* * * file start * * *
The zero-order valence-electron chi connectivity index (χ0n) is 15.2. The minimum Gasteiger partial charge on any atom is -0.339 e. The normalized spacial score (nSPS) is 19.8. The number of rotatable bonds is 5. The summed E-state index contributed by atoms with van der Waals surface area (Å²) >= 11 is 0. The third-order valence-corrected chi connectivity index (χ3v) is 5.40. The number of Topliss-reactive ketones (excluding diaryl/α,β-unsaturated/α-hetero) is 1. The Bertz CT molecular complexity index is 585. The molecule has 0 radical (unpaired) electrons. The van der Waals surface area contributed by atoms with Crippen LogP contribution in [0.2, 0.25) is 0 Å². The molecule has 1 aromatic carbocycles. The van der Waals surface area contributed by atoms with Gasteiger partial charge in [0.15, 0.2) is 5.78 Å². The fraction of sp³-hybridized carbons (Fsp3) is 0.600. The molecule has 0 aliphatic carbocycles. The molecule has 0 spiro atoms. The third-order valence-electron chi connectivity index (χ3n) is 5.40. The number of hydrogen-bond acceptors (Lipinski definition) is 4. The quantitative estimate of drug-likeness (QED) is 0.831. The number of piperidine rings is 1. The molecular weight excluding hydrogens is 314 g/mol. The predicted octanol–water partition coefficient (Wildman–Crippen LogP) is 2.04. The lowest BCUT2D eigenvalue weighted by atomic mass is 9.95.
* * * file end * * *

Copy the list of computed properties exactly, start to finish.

The zero-order valence-electron chi connectivity index (χ0n) is 15.2. The minimum Gasteiger partial charge on any atom is -0.339 e. The normalized spacial score (nSPS) is 19.8. The number of rotatable bonds is 5. The summed E-state index contributed by atoms with van der Waals surface area (Å²) >= 11 is 0. The third-order valence-corrected chi connectivity index (χ3v) is 5.40. The number of Topliss-reactive ketones (excluding diaryl/α,β-unsaturated/α-hetero) is 1. The Bertz CT molecular complexity index is 585. The molecule has 0 radical (unpaired) electrons. The van der Waals surface area contributed by atoms with Crippen LogP contribution in [0.2, 0.25) is 0 Å². The molecule has 1 aromatic carbocycles. The van der Waals surface area contributed by atoms with Gasteiger partial charge in [0.15, 0.2) is 5.78 Å². The fraction of sp³-hybridized carbons (Fsp3) is 0.600. The molecule has 0 aliphatic carbocycles. The molecule has 0 spiro atoms. The third-order valence-electron chi connectivity index (χ3n) is 5.40. The number of hydrogen-bond acceptors (Lipinski definition) is 4. The quantitative estimate of drug-likeness (QED) is 0.831. The number of piperidine rings is 1. The molecular weight excluding hydrogens is 314 g/mol. The predicted octanol–water partition coefficient (Wildman–Crippen LogP) is 2.04. The lowest BCUT2D eigenvalue weighted by atomic mass is 9.95.